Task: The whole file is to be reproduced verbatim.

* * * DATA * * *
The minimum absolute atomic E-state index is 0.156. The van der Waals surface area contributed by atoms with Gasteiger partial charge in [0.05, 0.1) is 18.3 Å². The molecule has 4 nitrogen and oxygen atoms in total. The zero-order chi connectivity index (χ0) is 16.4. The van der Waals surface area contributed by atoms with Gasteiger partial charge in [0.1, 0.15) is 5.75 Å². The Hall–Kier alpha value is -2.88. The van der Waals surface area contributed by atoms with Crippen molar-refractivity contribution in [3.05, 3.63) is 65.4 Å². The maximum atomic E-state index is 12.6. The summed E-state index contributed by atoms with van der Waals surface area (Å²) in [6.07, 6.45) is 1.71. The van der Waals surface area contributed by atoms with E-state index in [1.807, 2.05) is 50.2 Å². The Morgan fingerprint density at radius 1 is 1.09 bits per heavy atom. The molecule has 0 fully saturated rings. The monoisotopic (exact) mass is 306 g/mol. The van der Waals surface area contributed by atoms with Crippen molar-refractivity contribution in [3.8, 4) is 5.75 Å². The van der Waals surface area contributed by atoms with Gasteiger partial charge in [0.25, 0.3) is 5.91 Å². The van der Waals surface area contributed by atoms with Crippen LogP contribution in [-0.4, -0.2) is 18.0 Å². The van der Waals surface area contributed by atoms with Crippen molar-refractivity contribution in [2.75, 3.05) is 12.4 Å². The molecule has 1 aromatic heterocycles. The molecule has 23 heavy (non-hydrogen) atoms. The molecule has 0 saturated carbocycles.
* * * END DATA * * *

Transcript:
The minimum absolute atomic E-state index is 0.156. The van der Waals surface area contributed by atoms with Gasteiger partial charge in [0.05, 0.1) is 18.3 Å². The molecule has 4 nitrogen and oxygen atoms in total. The zero-order chi connectivity index (χ0) is 16.4. The van der Waals surface area contributed by atoms with Gasteiger partial charge in [0.1, 0.15) is 5.75 Å². The Hall–Kier alpha value is -2.88. The van der Waals surface area contributed by atoms with Crippen molar-refractivity contribution in [3.05, 3.63) is 65.4 Å². The maximum atomic E-state index is 12.6. The summed E-state index contributed by atoms with van der Waals surface area (Å²) in [6.07, 6.45) is 1.71. The van der Waals surface area contributed by atoms with E-state index in [1.807, 2.05) is 50.2 Å². The Morgan fingerprint density at radius 1 is 1.09 bits per heavy atom. The molecule has 0 fully saturated rings. The monoisotopic (exact) mass is 306 g/mol. The van der Waals surface area contributed by atoms with Crippen molar-refractivity contribution in [3.8, 4) is 5.75 Å². The van der Waals surface area contributed by atoms with Gasteiger partial charge in [0.25, 0.3) is 5.91 Å². The van der Waals surface area contributed by atoms with Crippen LogP contribution in [-0.4, -0.2) is 18.0 Å². The van der Waals surface area contributed by atoms with Crippen molar-refractivity contribution in [2.75, 3.05) is 12.4 Å². The molecule has 1 aromatic heterocycles. The molecule has 23 heavy (non-hydrogen) atoms. The molecule has 0 saturated carbocycles.